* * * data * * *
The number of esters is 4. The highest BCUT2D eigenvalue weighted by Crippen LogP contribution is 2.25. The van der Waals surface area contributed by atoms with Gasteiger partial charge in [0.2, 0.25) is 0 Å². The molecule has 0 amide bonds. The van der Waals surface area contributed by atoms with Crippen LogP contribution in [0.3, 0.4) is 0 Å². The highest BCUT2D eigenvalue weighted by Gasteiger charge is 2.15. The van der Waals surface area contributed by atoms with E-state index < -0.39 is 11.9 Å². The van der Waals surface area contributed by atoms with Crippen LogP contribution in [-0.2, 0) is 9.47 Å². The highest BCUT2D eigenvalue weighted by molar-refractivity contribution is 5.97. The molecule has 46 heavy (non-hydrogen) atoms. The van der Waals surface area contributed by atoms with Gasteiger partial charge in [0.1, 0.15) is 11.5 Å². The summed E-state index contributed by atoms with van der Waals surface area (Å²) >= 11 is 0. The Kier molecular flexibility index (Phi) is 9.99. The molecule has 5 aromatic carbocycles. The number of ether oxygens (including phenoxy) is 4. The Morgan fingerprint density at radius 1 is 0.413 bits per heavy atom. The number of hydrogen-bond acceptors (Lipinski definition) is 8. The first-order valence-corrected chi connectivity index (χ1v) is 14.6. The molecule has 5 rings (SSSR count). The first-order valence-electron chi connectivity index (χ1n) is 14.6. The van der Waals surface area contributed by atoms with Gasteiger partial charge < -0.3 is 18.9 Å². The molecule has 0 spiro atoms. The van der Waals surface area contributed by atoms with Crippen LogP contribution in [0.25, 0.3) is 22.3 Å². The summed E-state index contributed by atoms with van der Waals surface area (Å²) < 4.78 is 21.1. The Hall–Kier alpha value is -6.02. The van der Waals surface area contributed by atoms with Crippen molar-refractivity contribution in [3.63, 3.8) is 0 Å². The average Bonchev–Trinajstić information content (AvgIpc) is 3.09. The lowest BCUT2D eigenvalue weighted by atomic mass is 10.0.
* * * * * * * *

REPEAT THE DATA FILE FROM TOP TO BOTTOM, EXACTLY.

The number of esters is 4. The highest BCUT2D eigenvalue weighted by Crippen LogP contribution is 2.25. The van der Waals surface area contributed by atoms with Gasteiger partial charge in [0.2, 0.25) is 0 Å². The molecule has 0 amide bonds. The van der Waals surface area contributed by atoms with Crippen LogP contribution in [0.3, 0.4) is 0 Å². The highest BCUT2D eigenvalue weighted by Gasteiger charge is 2.15. The van der Waals surface area contributed by atoms with E-state index < -0.39 is 11.9 Å². The van der Waals surface area contributed by atoms with Crippen LogP contribution in [-0.2, 0) is 9.47 Å². The highest BCUT2D eigenvalue weighted by molar-refractivity contribution is 5.97. The molecule has 46 heavy (non-hydrogen) atoms. The van der Waals surface area contributed by atoms with Gasteiger partial charge in [0.1, 0.15) is 11.5 Å². The summed E-state index contributed by atoms with van der Waals surface area (Å²) >= 11 is 0. The Kier molecular flexibility index (Phi) is 9.99. The molecule has 5 aromatic carbocycles. The number of ether oxygens (including phenoxy) is 4. The Morgan fingerprint density at radius 1 is 0.413 bits per heavy atom. The number of hydrogen-bond acceptors (Lipinski definition) is 8. The first-order valence-corrected chi connectivity index (χ1v) is 14.6. The molecule has 5 rings (SSSR count). The first-order valence-electron chi connectivity index (χ1n) is 14.6. The van der Waals surface area contributed by atoms with Gasteiger partial charge < -0.3 is 18.9 Å². The molecule has 0 spiro atoms. The van der Waals surface area contributed by atoms with Crippen LogP contribution in [0.25, 0.3) is 22.3 Å². The summed E-state index contributed by atoms with van der Waals surface area (Å²) < 4.78 is 21.1. The Hall–Kier alpha value is -6.02. The van der Waals surface area contributed by atoms with Crippen molar-refractivity contribution in [3.63, 3.8) is 0 Å². The average Bonchev–Trinajstić information content (AvgIpc) is 3.09. The lowest BCUT2D eigenvalue weighted by atomic mass is 10.0.